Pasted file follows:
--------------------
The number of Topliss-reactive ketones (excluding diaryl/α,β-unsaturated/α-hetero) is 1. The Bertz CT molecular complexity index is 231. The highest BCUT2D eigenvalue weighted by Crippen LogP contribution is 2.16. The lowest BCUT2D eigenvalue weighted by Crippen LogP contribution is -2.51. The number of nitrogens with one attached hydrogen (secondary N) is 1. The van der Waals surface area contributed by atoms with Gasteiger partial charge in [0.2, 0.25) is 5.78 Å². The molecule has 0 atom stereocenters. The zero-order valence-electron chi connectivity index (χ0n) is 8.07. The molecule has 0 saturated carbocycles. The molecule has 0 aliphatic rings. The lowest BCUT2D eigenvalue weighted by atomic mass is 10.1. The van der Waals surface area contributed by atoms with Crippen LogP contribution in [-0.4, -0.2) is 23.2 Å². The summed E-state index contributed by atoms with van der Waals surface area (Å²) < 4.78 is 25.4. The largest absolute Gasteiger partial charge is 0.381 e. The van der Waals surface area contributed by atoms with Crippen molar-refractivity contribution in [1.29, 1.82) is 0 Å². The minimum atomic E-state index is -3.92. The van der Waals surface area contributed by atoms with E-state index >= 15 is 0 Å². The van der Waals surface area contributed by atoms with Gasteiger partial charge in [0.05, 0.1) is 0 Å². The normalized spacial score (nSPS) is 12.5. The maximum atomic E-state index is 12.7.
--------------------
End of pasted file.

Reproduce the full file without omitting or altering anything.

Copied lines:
The number of Topliss-reactive ketones (excluding diaryl/α,β-unsaturated/α-hetero) is 1. The Bertz CT molecular complexity index is 231. The highest BCUT2D eigenvalue weighted by Crippen LogP contribution is 2.16. The lowest BCUT2D eigenvalue weighted by Crippen LogP contribution is -2.51. The number of nitrogens with one attached hydrogen (secondary N) is 1. The van der Waals surface area contributed by atoms with Gasteiger partial charge in [0.2, 0.25) is 5.78 Å². The molecule has 0 atom stereocenters. The zero-order valence-electron chi connectivity index (χ0n) is 8.07. The molecule has 0 saturated carbocycles. The molecule has 0 aliphatic rings. The lowest BCUT2D eigenvalue weighted by atomic mass is 10.1. The van der Waals surface area contributed by atoms with Crippen LogP contribution in [-0.4, -0.2) is 23.2 Å². The summed E-state index contributed by atoms with van der Waals surface area (Å²) < 4.78 is 25.4. The largest absolute Gasteiger partial charge is 0.381 e. The van der Waals surface area contributed by atoms with Crippen molar-refractivity contribution in [1.29, 1.82) is 0 Å². The minimum atomic E-state index is -3.92. The van der Waals surface area contributed by atoms with E-state index >= 15 is 0 Å². The van der Waals surface area contributed by atoms with Gasteiger partial charge in [0.05, 0.1) is 0 Å². The normalized spacial score (nSPS) is 12.5. The maximum atomic E-state index is 12.7.